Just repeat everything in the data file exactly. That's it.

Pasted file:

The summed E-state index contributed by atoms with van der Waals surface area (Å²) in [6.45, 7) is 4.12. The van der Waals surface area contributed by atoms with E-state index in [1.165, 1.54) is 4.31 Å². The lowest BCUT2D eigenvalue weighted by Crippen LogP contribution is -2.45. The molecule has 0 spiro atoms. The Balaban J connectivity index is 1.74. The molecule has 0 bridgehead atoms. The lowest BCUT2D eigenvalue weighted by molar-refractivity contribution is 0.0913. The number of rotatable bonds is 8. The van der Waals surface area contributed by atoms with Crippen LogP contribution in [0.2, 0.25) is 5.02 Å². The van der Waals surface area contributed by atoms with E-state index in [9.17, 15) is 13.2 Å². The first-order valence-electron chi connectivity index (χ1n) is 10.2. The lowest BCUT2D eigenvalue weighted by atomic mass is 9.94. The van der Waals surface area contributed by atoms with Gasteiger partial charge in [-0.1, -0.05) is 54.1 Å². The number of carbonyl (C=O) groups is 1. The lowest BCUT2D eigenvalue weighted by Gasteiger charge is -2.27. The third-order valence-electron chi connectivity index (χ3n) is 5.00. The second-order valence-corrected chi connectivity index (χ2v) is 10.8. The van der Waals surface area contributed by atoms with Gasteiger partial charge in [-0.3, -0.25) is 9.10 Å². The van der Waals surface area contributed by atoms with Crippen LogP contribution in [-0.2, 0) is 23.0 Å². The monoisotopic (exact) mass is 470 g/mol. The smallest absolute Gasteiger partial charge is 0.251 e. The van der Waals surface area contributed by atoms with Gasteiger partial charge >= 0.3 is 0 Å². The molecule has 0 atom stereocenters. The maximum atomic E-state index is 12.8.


The summed E-state index contributed by atoms with van der Waals surface area (Å²) in [6.45, 7) is 4.12. The van der Waals surface area contributed by atoms with E-state index in [1.165, 1.54) is 4.31 Å². The lowest BCUT2D eigenvalue weighted by Crippen LogP contribution is -2.45. The molecule has 0 spiro atoms. The Balaban J connectivity index is 1.74. The molecule has 0 bridgehead atoms. The lowest BCUT2D eigenvalue weighted by molar-refractivity contribution is 0.0913. The number of rotatable bonds is 8. The van der Waals surface area contributed by atoms with Crippen LogP contribution in [0.2, 0.25) is 5.02 Å². The van der Waals surface area contributed by atoms with E-state index in [9.17, 15) is 13.2 Å². The first-order valence-electron chi connectivity index (χ1n) is 10.2. The lowest BCUT2D eigenvalue weighted by atomic mass is 9.94. The van der Waals surface area contributed by atoms with Gasteiger partial charge in [-0.1, -0.05) is 54.1 Å². The number of carbonyl (C=O) groups is 1. The lowest BCUT2D eigenvalue weighted by Gasteiger charge is -2.27. The third-order valence-electron chi connectivity index (χ3n) is 5.00. The second-order valence-corrected chi connectivity index (χ2v) is 10.8. The van der Waals surface area contributed by atoms with Gasteiger partial charge in [-0.3, -0.25) is 9.10 Å². The van der Waals surface area contributed by atoms with Crippen LogP contribution in [-0.2, 0) is 23.0 Å². The monoisotopic (exact) mass is 470 g/mol. The smallest absolute Gasteiger partial charge is 0.251 e. The van der Waals surface area contributed by atoms with Gasteiger partial charge >= 0.3 is 0 Å². The molecule has 0 atom stereocenters. The maximum atomic E-state index is 12.8.